The third and deepest level within which boycott dynamics are unfolding is the current process of world order change. While the diplomatic boycott itself is a transient moment linked to a second-tier event, the Beijing Games, like other SMEs, have the capacity to crystallise and intensify more far-reaching processes of order-building and contestation. The host – the Chinese government – has become increasingly forthright in its desire to change the current world order, and the perceived legitimacy of its emerging vision for world order change is wrapped up with its success in hosting such events, which serve as clear signals of its growing international status and achievements. Consequently, efforts to diminish or discredit the event, and its host, are inevitably wading into deeply fraught territory. Conversely, a US boycott that is perceived as a failure and/or a manifestation of US weakness would reinforce the narrative of decline in the American-centred, liberal international order.
What then should we be looking for as the effects of the boycott unfold before, during, and after the Games? The US diplomatic boycott, now supported by its core “anglosphere” allies, is the opening move in a political game with uncertain ramifications. The results will largely depend on developments in four political arenas. The first is how other governments will respond. Given the largely Northern and Western core constituency for the Winter Olympics, this is a boycott for which it should be relatively easy to mobilise sympathy and support. Yet this is far from certain, notably in Europe where many US allies have been treading warily. Moreover, some governments of non-Western countries which are Winter sports powers have already declared that they will not boycott – Korea being a key example. Each potential participant, whipsawed between their reliance and vulnerability towards both China and “the West,” will have to arrive at its own calculus on the risks and benefits of a boycott. The degree of support the boycott enjoys internationally will, in turn, be seen as a test of the “convening power” of the US and China respectively.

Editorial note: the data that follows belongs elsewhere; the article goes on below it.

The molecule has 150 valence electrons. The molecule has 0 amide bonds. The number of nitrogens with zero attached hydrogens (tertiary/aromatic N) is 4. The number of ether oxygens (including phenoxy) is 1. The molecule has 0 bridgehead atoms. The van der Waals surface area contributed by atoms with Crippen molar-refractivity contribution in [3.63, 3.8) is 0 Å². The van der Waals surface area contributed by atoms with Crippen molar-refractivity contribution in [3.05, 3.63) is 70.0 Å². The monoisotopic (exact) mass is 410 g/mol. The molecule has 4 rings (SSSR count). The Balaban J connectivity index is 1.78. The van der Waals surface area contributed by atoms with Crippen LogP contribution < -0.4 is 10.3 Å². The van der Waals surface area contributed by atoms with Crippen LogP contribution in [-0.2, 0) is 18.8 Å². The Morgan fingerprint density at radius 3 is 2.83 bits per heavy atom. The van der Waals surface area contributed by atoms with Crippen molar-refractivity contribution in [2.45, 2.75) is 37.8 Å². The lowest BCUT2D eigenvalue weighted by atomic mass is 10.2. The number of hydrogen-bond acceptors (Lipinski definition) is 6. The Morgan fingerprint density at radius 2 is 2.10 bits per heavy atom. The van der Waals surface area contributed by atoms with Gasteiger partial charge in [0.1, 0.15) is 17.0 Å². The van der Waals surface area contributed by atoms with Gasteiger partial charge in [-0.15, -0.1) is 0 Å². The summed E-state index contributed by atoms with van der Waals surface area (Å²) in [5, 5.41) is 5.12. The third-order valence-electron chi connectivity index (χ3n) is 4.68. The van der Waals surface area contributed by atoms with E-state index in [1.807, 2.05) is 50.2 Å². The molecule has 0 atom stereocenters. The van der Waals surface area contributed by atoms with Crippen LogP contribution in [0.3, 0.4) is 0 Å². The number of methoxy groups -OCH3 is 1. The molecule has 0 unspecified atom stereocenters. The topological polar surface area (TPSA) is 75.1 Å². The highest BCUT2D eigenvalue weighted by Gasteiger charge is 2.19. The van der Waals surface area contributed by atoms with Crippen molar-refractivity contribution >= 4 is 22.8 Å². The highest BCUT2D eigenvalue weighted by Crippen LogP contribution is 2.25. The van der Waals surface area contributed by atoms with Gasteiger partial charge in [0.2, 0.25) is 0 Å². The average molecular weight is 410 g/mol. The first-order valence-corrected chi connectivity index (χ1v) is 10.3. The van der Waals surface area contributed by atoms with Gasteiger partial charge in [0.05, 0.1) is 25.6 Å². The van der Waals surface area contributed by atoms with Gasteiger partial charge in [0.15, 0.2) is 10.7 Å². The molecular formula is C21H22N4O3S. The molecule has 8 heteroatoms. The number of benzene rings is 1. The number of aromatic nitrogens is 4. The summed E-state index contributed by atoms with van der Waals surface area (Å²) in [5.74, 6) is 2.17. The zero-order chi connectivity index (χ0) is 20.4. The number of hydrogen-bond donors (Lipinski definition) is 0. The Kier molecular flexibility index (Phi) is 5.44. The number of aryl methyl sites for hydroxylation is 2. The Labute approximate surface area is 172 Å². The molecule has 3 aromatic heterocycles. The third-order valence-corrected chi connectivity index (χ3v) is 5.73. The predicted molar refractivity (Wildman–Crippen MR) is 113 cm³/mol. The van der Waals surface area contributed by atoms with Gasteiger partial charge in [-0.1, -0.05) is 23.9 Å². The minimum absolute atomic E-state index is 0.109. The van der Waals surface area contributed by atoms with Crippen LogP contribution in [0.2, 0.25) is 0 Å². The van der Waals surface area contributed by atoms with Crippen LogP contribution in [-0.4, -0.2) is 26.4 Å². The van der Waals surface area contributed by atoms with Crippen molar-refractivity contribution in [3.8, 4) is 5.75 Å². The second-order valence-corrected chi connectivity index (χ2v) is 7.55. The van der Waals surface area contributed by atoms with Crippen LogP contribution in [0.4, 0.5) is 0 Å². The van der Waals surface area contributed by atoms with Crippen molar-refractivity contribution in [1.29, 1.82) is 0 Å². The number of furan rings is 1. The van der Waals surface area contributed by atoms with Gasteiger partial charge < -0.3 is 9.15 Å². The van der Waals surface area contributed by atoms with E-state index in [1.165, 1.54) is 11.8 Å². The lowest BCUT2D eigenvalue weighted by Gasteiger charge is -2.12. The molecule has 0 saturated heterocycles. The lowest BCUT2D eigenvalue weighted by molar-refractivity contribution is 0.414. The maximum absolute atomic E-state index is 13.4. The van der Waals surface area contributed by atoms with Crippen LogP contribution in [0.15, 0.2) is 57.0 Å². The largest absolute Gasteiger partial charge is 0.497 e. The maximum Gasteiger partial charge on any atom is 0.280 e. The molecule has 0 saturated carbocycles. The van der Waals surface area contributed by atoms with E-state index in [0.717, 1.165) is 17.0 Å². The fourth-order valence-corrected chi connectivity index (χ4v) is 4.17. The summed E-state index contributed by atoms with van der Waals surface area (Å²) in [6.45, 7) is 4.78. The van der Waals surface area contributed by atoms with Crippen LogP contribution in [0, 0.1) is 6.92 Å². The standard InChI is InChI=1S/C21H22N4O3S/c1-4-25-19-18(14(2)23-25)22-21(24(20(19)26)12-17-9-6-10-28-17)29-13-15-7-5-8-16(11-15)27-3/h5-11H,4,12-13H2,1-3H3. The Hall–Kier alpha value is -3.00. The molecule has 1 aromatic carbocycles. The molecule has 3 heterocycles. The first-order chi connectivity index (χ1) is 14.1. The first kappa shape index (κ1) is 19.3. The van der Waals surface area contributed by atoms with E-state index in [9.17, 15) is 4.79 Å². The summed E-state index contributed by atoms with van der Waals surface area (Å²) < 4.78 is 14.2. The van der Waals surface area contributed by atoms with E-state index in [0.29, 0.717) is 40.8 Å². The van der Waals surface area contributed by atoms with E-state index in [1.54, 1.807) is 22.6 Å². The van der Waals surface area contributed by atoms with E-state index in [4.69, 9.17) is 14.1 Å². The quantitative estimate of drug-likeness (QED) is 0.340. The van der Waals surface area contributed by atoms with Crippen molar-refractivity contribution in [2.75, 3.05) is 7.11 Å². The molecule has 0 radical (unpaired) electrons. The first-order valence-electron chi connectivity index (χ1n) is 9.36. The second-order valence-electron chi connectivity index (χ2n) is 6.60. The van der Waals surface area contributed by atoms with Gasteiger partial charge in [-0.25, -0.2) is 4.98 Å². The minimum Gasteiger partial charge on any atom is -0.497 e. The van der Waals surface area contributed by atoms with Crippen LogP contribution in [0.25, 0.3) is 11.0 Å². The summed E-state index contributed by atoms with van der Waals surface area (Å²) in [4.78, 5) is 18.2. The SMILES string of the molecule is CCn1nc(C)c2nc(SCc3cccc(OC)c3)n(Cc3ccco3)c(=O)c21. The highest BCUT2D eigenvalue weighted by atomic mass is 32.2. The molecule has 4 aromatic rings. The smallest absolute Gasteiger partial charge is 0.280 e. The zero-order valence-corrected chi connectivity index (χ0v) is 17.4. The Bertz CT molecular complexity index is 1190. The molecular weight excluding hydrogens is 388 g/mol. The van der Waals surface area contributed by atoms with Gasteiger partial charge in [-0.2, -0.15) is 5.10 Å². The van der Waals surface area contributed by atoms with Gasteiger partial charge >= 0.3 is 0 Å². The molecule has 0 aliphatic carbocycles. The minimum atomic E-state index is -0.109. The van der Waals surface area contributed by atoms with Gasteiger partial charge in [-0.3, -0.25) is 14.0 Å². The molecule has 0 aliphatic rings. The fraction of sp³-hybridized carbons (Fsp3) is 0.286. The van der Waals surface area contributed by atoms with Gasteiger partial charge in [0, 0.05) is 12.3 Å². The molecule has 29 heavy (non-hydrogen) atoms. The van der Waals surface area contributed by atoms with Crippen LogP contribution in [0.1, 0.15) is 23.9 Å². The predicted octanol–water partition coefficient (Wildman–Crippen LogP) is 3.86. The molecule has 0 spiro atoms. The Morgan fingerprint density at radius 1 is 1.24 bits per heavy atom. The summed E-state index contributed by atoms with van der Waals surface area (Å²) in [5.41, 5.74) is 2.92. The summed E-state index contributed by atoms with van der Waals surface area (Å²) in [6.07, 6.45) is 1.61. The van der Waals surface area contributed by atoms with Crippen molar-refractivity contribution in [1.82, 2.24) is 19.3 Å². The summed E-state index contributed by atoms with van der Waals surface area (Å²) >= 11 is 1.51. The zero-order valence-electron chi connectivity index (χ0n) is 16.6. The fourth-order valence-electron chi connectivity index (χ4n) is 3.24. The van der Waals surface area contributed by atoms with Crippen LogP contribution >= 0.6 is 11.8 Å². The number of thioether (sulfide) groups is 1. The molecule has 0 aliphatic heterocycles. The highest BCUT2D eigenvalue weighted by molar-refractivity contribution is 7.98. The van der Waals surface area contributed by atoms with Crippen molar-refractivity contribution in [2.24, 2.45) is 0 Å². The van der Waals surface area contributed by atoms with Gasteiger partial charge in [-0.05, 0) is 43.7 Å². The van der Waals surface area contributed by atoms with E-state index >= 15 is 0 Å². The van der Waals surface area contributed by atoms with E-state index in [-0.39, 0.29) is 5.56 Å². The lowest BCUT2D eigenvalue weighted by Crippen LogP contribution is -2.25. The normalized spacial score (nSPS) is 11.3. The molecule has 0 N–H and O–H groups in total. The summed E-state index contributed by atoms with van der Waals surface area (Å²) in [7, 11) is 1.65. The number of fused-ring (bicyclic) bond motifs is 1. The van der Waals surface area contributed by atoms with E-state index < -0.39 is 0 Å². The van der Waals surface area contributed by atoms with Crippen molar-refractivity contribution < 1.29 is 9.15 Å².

A second key arena will be the private sector – more particularly the elite cluster of corporate “Olympic Partners” who have invested heavily in the lustre of the Olympic brand, the host broadcasters who have done so much to enrich the “Olympic movement,” and the International Olympic Committee (IOC) that presides over it. The efforts of these corporate giants to navigate the competing agendas of the Chinese hosts and their boycotting antagonists will significantly diminish the anticipated benefits to their “brands” and further weaken the appeal of this increasingly threadbare movement.
The third arena to watch is that of the athletes themselves, and of “athlete-activists” within it. It is unrealistic to expect numerous prominent expressions of dissent towards the Games’ Chinese hosts, particularly in light of the Olympic Charter’s Article 50 injunction against “any kind of protests or demonstrations” on the field of play, medal podium, or official ceremonies, as well as understandable concerns over athlete safety. Nevertheless, the strong incentives against such protests or demonstrations will greatly amplify even the most subtle expressions of dissent and solidarity with oppressed groups among Olympians.
Finally, there is the arena of the IOC and the Olympic Movement itself. As the prominent Olympic scholar John McAloon has noted, the standing of the IOC has fallen substantially over the recent past, particularly in its erstwhile European heartland. In this context, the IOC faces deep dilemmas about how best to revive the high-minded appeal of “Olympism” on which its success has rested – whether by relying on the organisational and sporting prowess of enthusiastic but authoritarian hosts like China, or by strengthening its association with international human rights norms and principles. In short, the future of the Olympic Games themselves rest, in part, on its success in navigating these cross-pressures, in Beijing and beyond.
David Black is Lester B. Pearson Professor of International Development Studies and Professor of Political Science at Dalhousie University in Canada. He is a specialist in the Politics of International Development who has published widely on Sports Mega-Events (SMEs), Sport for Development (SFD), and Sport and International Relations.
This article is published under a Creative Commons Licence and may be republished with attribution.